The photo shows Morocco's king with rabbis.

I don't think I appreciated before how interested the Moroccan media is in opinions from Latin America. I know that the country had been engaged in a diplomatic push in Latin America to gain support for its claims to Western Sahara, but this makes at least 5 unrelated Moroccan news sites (in the Arabic, French and English languages) that are reporting on comments by Moroccan Jewish communities or experts in Mexico, Panama and now Argentina, praising the Morocco-Israel accord. These join reports on praise from American Jews, French Jews from Morocco, Moroccan Jews and Israelis of Moroccan descent.

Morocco brings 4,800 billion from America (A s-Sabah)

The two agreements signed between Morocco and the United States of America, on the sidelines of the visit of the Israeli and American delegations to Morocco, will contribute to mobilizing financial resources amounting to 5 billion dollars, approximately 48 billion dirhams (4800 billion centimes).

Morocco likes to tout its long relationship with the United States, and in addition to rediscovering its ties to Israel's Moroccan Jewish community, the opportunity to refresh Morocco's ties with the United States and the US backing for its Western Sahara stance give Morocco a morale boost that should not be underestimated.

The photo accompanying this story, which was printed 2 days ago:

The American - Israeli delegation arrives in the Kingdom (As-Sabah, Arabic)

This was about a week ago.

His Majesty the King holds talks by phone with the Prime Minister of the State of Israel (Al Maghriba, Arabic)

The photo shows the king, but not Bibi. The article itself is moderately positive. It appears under "Royal Affairs".

Le has one report, also in the "Patriotism" section:

Signature of a joint declaration between Morocco, the U nited States and the State of Israel (Le, French)

This includes the full text of the Joint Declaration by Morocco, Israel and the US, translated into French.

Le Maroc et Israël discutent les perspectives de partenariat stratégique (L'Economiste, French)

This is a report about the virtual meeting between Morocco's Industry Minister and Israel's Amir Peretz.

Moroccan French business site La Vie eco has the Industry Ministers meeting at the top of the home page, but it is kind of a blurb.

Morocco-Israel: Identification of sectors with strong partnership potential (La Vie eco, French)

Telephone interview between His Majesty the King and Benjamin Netanyahu (La Vie eco, French)

From Ian:

Unsettled by Hebron
No Jews have been as relentlessly maligned as the Jews of Hebron. From the time of their arrival following the 1967 Six-Day War—40 years after the murderous annihilation of its Jewish community by rampaging Arabs—they have become the pariahs of the Jewish people. Their presence in the city where the patriarchs and matriarchs of the Jewish people are entombed, and where King David reigned before relocating his throne to Jerusalem, is deemed to be an unlawful and immoral Israeli intrusion on the Palestinian residents of Hebron.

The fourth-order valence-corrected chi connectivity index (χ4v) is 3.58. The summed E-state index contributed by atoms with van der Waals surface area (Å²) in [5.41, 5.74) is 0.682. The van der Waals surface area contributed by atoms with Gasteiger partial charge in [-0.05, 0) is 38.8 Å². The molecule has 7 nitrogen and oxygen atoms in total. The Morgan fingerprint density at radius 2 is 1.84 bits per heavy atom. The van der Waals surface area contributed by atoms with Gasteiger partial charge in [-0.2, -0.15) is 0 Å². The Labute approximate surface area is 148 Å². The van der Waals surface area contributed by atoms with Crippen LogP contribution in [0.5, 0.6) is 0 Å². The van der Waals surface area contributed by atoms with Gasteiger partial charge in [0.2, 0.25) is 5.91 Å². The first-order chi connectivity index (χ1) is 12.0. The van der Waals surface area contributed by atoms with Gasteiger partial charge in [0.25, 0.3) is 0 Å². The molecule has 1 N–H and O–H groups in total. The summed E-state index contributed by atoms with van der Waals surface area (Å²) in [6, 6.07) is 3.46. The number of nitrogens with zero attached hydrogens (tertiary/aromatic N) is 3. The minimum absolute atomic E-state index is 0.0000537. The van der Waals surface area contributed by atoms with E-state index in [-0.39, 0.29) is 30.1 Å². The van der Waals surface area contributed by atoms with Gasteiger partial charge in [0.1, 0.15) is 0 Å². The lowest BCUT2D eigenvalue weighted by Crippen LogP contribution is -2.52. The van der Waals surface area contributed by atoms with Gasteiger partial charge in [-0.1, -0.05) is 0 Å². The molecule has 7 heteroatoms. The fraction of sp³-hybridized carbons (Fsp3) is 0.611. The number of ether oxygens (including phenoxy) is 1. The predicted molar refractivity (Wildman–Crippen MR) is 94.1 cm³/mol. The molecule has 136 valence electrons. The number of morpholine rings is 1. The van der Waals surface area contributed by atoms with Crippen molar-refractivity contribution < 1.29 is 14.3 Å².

The most recent contributor to this enduring falsehood is Tamara Neuman, an anthropologist and Research Fellow at the Middle East Institute at Columbia. The first page of her Introduction to Settling Hebron: Jewish Fundamentalism in a Palestinian City displays the misinformation that reveals her embedded bias. Gazing at the Machpelah shrine where, according to the biblical narrative, Abraham, Isaac, Jacob, Sarah, Rebecca and Leah are entombed, she nonetheless discerns its “staunch witness to the site’s Islamic character.” Muslims, however, first appeared in the seventh century C.E. long after the reign of King Herod, when the towering Machpelah enclosure was built.

It was, for Neuman, “impossible not to notice the deadening effects of the many [Israeli] soldiers deployed throughout a Palestinian urban area”—in translation, the ancient Jewish Quarter that was “established illegally” following the Six-Day War. (Her tour guide was a founder of Breaking the Silence, a renegade group of ex-soldiers who oppose Jewish settlements.) In a repetitive inversion of historical reality, she accuses Jewish settlers of “the remaking of many Palestinian areas into a geography of biblical sites and origins,” as if Palestinians superseded millennia of Jewish habitation in Hebron. In Neuman’s convoluted (and occasionally incomprehensible) rendering, “Jewish settlers establish a putative sense of the real, which arises from the very materiality of the scene.”

Historically myopic, ignoring millennia of Jewish history in Hebron, she can only discern the “colonial backdrop” of a “land takeover” with “Jewish observance and forms of direct violence in order to erase the presence of an existing Palestinian population.” As for erasure, it was Hebron Arabs who murderously obliterated the centuries-old Jewish community in 1929. She imaginatively, but falsely, describes their targeted violence against a tiny community of several hundred Jews and yeshivah students as “anticolonial riots.”
De Blasio’s Perfect Patsies
Are the Jews to blame for spreading COVID-19 throughout New York City? That’s what Mayor Bill de Blasio suggested in an inflammatory tweet back in April, which, in his typical bumbling fashion, he defended for six months before kinda, sorta walking it back.